Dak of the Town

Compared to its beef counterpart, dakgalbi—a spicy chicken dish popular in South Korea—goes easier on your heart and your pocketbook.

by Namju Cho
photographs by Cathy Choi

So you think you know galbi, that quintessential Korean barbecue meat that’s simultaneously salty and sweet with perfectly charred edges? Meet chicken galbi. Yes, you heard right. Dakgalbi, as it’s called in Korean, is immensely popular in South Korea, but, for some reason, has yet to take hold at Koreatown restaurants across this country, where there is a glaring lack of establishments that serve it.

This may have something to do with the fact that beef, a luxury item during Korea’s impoverished post-war days, has long been considered the premier meat among the people. But, given dakgalbi’s health benefits and deeply satisfying flavors, this alternative galbi deserves a place at the Korean American dining table.

Despite its name, there are no “ribs” per se in this dish, which consists of boneless chicken pieces marinated in a sweet and spicy sauce reminiscent of the Korean pork rib marinade (duejibulgogi), with flavors of red pepper paste (gochujang), garlic, ginger and sugar. At restaurants, the chicken is typically stir-fried table-side on a huge pan (although originally it was cooked on a charcoal grill), along with some rice cake cylinders, sweet potato strips and roughly chopped cabbage. It’s hearty without being too heavy, spicy without numbing your taste buds, with a bit of crunch from the chopped cabbage.

Now, dakgalbi shouldn’t be mistaken for dakbulgogi, which often appears on menus at Korean American barbecue restaurants. The dakbulgogi is prepared with the non-spicy marinade typical of the classic beef galbi. Dakgalbi, on the other hand, traces its origins to the northeastern province of Kangwon, South Korea, and is a relatively contemporary creation, so you won’t find it referenced in historical books on traditional regional specialties.

There isn’t one official story on how it came to be, but the most widely accepted tale is that one day in the 1960s, a Chuncheon city bar owner ran out of pork to serve his customers and quickly improvised with some chicken on hand, using the same spicy marinade one would use to prepare duejibulgogi.

The chicken galbi caught on and became especially popular among young people performing their mandatory military service at bases around Chuncheon, as well as college students, all of whom appreciated the more affordable prices, according to Kangwon province’s website. In South Korea, dakgalbi was soon dubbed “the poor man’s galbi” for its good value. The dish’s popularity swept the country, so much so that, in 1983, the city of Chuncheon declared an entire street in its bustling downtown area of Myungdong “Chicken Galbi Row.” Soon restaurants and bars serving dakgalbi cropped up everywhere in Seoul and nationwide. Today, the city hosts an annual festival—complete with cook-offs, food sampling booths, and music and dance showcases—dedicated to chicken galbi and a regional noodle dish.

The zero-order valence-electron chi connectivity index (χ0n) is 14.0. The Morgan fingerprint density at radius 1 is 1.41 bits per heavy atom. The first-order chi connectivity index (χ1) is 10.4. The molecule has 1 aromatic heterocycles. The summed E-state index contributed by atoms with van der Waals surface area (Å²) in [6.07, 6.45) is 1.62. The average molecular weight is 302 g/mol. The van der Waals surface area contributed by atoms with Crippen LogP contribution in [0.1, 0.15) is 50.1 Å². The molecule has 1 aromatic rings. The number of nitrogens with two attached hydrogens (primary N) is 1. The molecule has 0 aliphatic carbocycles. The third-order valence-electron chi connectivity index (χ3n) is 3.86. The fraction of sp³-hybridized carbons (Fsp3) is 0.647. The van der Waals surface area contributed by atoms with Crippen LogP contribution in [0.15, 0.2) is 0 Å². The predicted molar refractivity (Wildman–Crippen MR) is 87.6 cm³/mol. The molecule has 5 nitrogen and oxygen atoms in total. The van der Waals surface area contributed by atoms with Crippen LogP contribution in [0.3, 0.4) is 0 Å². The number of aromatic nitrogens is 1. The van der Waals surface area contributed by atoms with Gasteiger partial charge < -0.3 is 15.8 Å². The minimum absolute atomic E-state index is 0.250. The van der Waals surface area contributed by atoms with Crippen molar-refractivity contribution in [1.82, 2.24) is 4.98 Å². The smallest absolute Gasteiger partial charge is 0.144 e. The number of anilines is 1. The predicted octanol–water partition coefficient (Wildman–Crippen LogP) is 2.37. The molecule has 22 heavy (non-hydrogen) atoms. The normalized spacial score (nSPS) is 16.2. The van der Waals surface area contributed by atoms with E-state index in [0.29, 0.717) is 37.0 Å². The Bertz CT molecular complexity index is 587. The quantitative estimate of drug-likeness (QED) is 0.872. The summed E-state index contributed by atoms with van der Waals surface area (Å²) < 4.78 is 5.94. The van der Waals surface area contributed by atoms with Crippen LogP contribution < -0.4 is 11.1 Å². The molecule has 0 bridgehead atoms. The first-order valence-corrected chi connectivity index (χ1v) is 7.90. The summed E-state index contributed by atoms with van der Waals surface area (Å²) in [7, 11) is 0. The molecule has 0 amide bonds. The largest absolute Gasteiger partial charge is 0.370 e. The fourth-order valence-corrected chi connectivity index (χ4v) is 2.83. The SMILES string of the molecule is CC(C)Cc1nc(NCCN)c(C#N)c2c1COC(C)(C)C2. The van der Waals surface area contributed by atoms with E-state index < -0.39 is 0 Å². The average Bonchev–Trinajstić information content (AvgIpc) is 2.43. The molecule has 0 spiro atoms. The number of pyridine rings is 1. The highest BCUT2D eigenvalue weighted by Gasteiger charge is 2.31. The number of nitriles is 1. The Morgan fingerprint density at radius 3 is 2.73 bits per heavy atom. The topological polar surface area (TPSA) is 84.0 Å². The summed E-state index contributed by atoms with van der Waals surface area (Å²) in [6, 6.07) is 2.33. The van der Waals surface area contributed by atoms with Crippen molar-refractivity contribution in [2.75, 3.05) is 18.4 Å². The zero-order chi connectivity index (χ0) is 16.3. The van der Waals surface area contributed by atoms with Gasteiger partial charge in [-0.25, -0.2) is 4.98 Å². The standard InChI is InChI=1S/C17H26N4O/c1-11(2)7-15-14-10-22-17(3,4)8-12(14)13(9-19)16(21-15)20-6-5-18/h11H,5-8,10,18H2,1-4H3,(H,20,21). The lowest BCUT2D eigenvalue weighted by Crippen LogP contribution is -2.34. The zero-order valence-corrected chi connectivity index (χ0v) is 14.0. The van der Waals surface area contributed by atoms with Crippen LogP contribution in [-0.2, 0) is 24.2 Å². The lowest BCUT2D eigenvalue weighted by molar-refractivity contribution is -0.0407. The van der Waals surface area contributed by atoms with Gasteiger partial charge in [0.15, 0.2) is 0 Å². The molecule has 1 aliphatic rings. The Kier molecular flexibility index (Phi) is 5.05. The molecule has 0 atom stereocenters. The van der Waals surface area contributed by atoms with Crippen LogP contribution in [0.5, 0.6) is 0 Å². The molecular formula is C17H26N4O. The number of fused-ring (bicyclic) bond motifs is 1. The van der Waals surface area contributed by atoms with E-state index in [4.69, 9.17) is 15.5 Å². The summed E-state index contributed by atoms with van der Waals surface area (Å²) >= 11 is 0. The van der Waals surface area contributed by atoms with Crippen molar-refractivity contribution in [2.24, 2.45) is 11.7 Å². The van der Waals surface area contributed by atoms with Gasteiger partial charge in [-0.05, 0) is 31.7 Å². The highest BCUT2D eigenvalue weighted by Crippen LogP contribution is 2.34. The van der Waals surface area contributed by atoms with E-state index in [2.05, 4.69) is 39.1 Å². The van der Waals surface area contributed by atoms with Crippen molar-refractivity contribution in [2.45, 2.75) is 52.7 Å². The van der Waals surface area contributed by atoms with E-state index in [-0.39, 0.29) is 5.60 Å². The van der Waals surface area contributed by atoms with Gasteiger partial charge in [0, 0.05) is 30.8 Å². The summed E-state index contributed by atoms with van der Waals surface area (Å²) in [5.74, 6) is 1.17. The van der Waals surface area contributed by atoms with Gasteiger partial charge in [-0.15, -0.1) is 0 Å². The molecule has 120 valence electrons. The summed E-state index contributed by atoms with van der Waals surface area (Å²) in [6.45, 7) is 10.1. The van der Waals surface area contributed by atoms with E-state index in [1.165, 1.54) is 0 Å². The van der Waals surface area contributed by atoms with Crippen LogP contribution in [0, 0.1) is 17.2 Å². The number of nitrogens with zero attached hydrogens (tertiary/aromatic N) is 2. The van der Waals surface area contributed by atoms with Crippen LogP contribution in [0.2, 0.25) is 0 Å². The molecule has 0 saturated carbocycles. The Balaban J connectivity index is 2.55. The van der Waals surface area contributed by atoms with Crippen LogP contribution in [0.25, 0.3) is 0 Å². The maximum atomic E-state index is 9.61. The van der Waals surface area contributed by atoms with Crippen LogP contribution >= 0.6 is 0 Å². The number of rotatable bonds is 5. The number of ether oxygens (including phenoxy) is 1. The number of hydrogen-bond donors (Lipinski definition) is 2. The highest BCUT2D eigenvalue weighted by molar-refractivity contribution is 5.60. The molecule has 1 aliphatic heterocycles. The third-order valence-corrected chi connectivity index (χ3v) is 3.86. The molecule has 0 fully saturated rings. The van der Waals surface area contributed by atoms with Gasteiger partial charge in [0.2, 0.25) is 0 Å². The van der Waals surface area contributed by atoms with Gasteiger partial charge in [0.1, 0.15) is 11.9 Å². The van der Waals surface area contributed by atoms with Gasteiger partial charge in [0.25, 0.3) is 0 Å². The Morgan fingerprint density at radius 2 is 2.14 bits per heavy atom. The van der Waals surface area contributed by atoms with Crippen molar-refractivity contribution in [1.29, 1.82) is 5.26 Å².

What I find strange is the recent trend of adding curry powder and/or cheese to the chicken galbi. It’s a practice that certainly didn’t exist when I first tasted dakgalbi as a college student at Yonsei back in the day. The cheese is usually a cheap, stringy faux mozzarella that doesn’t enhance the flavor one bit. The curry powder, I presume, is a vain attempt at fusion. Though I’m hoping they’ll drop the curry powder/cheese trend, I look forward to the day when America embraces dakgalbi. Maybe we, too, could boast our own Chicken Galbi Row in the respective Koreatowns across the States.

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Where’s the Chicken?

Finding a restaurant that serves dakgalbi proved incredibly challenging even in the biggest Koreatown in the United States. In Los Angeles, it boils down to two restaurants: Mapo Dakgalbi on Olympic Boulevard and Choonchun Dakgalbi on Vermont Avenue.

The older of the two is Mapo, a hole-in-the-wall that’s been at its current location for years and features a chicken marinade of 36 ingredients. Of course, the server who stir-fried our dakgalbi table-side at Mapo refused to divulge a single secret ingredient, but hinted that a couple of fruits are mixed in for sweetness and tanginess. The restaurant places the marinated chicken on the hot pan first with sweet potatoes, then adds more secret red sauce, cabbage, carrots, jalapeños and, finally, some button mushrooms and kennip (perilla leaves), which add a peppery taste.

The newer of the two restaurants is Choonchun (the name references the South Korean city, Chuncheon, from which the dish originates, but romanizes the name differently), located in a Koreatown mini-mall. As with Mapo, the chicken is cooked tableside. I haven’t yet had a chance to sample the dakgalbi there, though L.A. Weekly food critic—and Korean food lover—Jonathan Gold described it as “…more meat than salad, more sweet than hot, more chewy than crisp” in a review last year.

Gold also noted what is often considered the finale of this chicken meal: the fried rice. After the chicken is consumed, rice is added to the grill, along with some diced kimchi and other banchan (side dish) leftovers. At Mapo, the server also added a slightly pickled carrot relish and sprinkled the finished rice with some dried seaweed strips. Whatever you do, make sure you save room for this fried rice because it is the best part of the meal, hands down.

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Choonchun Dakgalbi
703 S. Vermont Ave., Los Angeles
(213) 388-0285

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Mapo Galbi
3090 W Olympic Blvd., Los Angeles
(213) 487-2274